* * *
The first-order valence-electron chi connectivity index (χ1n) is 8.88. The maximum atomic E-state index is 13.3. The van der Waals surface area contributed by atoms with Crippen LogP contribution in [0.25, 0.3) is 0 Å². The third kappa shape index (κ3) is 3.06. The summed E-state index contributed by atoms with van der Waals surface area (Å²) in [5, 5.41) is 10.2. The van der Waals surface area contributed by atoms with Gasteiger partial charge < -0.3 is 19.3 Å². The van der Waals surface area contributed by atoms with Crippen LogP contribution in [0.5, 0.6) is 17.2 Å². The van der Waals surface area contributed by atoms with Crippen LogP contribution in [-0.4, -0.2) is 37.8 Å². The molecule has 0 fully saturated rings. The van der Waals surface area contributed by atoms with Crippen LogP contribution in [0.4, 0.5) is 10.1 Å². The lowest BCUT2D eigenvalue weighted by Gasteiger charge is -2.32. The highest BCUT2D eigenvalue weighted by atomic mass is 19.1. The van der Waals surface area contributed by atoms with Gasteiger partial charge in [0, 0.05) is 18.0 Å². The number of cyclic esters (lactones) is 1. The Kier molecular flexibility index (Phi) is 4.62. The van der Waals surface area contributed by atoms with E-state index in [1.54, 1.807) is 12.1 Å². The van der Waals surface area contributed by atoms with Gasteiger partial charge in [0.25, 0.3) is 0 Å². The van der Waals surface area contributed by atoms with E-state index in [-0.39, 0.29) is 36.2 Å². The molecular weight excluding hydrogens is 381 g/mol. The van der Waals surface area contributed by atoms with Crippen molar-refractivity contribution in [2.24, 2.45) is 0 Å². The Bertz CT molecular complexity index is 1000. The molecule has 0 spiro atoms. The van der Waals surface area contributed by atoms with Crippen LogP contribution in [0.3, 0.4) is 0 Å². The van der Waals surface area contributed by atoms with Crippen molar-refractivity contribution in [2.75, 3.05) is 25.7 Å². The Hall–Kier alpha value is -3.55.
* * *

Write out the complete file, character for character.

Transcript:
The first-order valence-electron chi connectivity index (χ1n) is 8.88. The maximum atomic E-state index is 13.3. The van der Waals surface area contributed by atoms with Crippen LogP contribution in [0.25, 0.3) is 0 Å². The third kappa shape index (κ3) is 3.06. The summed E-state index contributed by atoms with van der Waals surface area (Å²) in [5, 5.41) is 10.2. The van der Waals surface area contributed by atoms with Gasteiger partial charge < -0.3 is 19.3 Å². The van der Waals surface area contributed by atoms with Crippen LogP contribution in [0.5, 0.6) is 17.2 Å². The van der Waals surface area contributed by atoms with Crippen LogP contribution in [-0.4, -0.2) is 37.8 Å². The molecule has 0 fully saturated rings. The van der Waals surface area contributed by atoms with Crippen LogP contribution in [0.4, 0.5) is 10.1 Å². The lowest BCUT2D eigenvalue weighted by Gasteiger charge is -2.32. The highest BCUT2D eigenvalue weighted by atomic mass is 19.1. The van der Waals surface area contributed by atoms with Gasteiger partial charge in [0, 0.05) is 18.0 Å². The number of cyclic esters (lactones) is 1. The Kier molecular flexibility index (Phi) is 4.62. The van der Waals surface area contributed by atoms with E-state index in [1.54, 1.807) is 12.1 Å². The van der Waals surface area contributed by atoms with Gasteiger partial charge in [0.25, 0.3) is 0 Å². The van der Waals surface area contributed by atoms with E-state index in [-0.39, 0.29) is 36.2 Å². The molecular weight excluding hydrogens is 381 g/mol. The van der Waals surface area contributed by atoms with Crippen molar-refractivity contribution in [2.24, 2.45) is 0 Å². The Bertz CT molecular complexity index is 1000. The molecule has 0 spiro atoms. The van der Waals surface area contributed by atoms with Crippen LogP contribution in [0.3, 0.4) is 0 Å². The van der Waals surface area contributed by atoms with Crippen molar-refractivity contribution in [2.75, 3.05) is 25.7 Å². The Hall–Kier alpha value is -3.55.